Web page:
A new report being launched today by Rare Disorders NZ exposes the shockingly low quantity of data available on rare disorders in New Zealand, indicating that government heath entities have no sense of the prevalence of rare disorders or the scale of their impact on the health system.
Developed by BERL, the report, Rare Disorders Insights Report: Pathways towards better health outcomes was commissioned by Rare Disorders NZ to obtain an insight into the likely prevalence of rare disorders in New Zealand, considering both diagnosed and undiagnosed incidences.
The report found that it is not possible to accurately estimate the prevalence of rare disorders in the country due to the low quantity of data available. The primary reason for this is that the classification system for diseases that New Zealand uses does not include most rare disorders.
“As an organisation, we have long been calling for a national data registry on rare disorders, because otherwise how can we know the size of the issue? Without the numbers, how can the Government measure the need, estimate the demand for services and make evidence-based decisions for this population group?”, says James McGoram, Chair of Rare Disorders NZ.
“People affected by rare disorders are falling through the gaps because of a lack of data.”
Based on international data, there are over 6,000 known rare disorders, estimated to affect around 300,000 people in New Zealand. While these disorders individually occur in very small numbers in the population, those affected share the same challenges and systemic barriers in our health system - lack of timely diagnosis, poor treatment access, lack of coordinated care, isolation and for many, being lost in the system.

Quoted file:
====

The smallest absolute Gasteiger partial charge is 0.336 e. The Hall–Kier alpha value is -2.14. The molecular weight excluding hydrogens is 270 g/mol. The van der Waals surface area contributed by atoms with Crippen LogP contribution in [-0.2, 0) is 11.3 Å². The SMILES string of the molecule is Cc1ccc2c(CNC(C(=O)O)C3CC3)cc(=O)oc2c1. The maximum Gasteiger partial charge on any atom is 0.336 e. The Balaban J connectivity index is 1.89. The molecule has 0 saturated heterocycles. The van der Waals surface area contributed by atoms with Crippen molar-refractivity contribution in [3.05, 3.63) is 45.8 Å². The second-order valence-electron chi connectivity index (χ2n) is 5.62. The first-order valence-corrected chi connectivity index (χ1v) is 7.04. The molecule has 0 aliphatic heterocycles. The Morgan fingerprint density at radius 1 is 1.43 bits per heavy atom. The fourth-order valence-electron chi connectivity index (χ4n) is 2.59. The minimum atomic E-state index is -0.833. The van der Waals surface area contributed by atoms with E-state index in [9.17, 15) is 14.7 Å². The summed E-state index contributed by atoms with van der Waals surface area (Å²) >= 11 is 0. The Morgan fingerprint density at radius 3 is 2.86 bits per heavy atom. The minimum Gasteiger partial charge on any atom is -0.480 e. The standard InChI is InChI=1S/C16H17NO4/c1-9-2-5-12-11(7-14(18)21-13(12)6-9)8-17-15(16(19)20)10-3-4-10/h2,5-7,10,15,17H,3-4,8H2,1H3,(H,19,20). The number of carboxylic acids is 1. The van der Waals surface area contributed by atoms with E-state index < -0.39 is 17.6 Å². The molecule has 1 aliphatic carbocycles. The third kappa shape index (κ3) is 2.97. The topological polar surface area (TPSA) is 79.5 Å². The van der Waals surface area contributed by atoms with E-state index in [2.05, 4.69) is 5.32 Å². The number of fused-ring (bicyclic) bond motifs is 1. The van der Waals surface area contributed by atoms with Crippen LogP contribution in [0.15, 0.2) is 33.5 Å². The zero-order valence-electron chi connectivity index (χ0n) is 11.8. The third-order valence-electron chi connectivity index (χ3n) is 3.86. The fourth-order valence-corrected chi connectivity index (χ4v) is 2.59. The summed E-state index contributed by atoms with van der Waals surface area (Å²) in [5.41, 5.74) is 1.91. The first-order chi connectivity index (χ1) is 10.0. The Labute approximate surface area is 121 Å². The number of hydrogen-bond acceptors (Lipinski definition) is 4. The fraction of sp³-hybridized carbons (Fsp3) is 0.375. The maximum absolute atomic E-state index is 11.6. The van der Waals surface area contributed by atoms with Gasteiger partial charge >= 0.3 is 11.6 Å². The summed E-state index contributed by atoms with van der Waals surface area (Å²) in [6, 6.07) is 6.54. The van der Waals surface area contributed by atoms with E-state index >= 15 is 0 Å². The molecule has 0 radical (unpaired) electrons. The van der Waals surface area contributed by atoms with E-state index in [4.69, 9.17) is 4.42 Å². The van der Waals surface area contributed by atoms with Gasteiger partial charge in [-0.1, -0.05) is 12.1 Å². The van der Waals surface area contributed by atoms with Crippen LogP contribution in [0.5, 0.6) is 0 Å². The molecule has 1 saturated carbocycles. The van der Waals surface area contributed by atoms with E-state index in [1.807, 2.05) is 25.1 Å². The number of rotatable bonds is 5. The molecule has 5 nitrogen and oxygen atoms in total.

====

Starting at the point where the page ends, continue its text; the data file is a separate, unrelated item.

These conditions can be complex, debilitating and life threatening, and often require a broad range of services. Without access to the appropriate care and treatment, rare disorder patients often end up - unnecessarily - being high-need, high-cost patients.
The report highlights studies from the US that found that an average rare disorder patient has an annual medical cost that is over NZS$40,000 more than an average patient, and that failing to treat rare disorder patients incurs even higher costs.
“Over half a billion dollars is currently being spent on a new data and digital health information system, Hira. We have repeatedly asked for rare disorder data to be captured under this new system, but we have seen no impetus to incorporate rare disorder data collection. To miss this opportune moment would be extremely frustrating, as having the data is the first step to creating meaningful change for the rare community, and will ultimately lead to the health system saving millions,” says McGoram.
Rare Disorders Insights Report: Pathways towards better health outcomes is being launched at Parliament on 10 May and is available to download on Rare Disorders NZ’s website.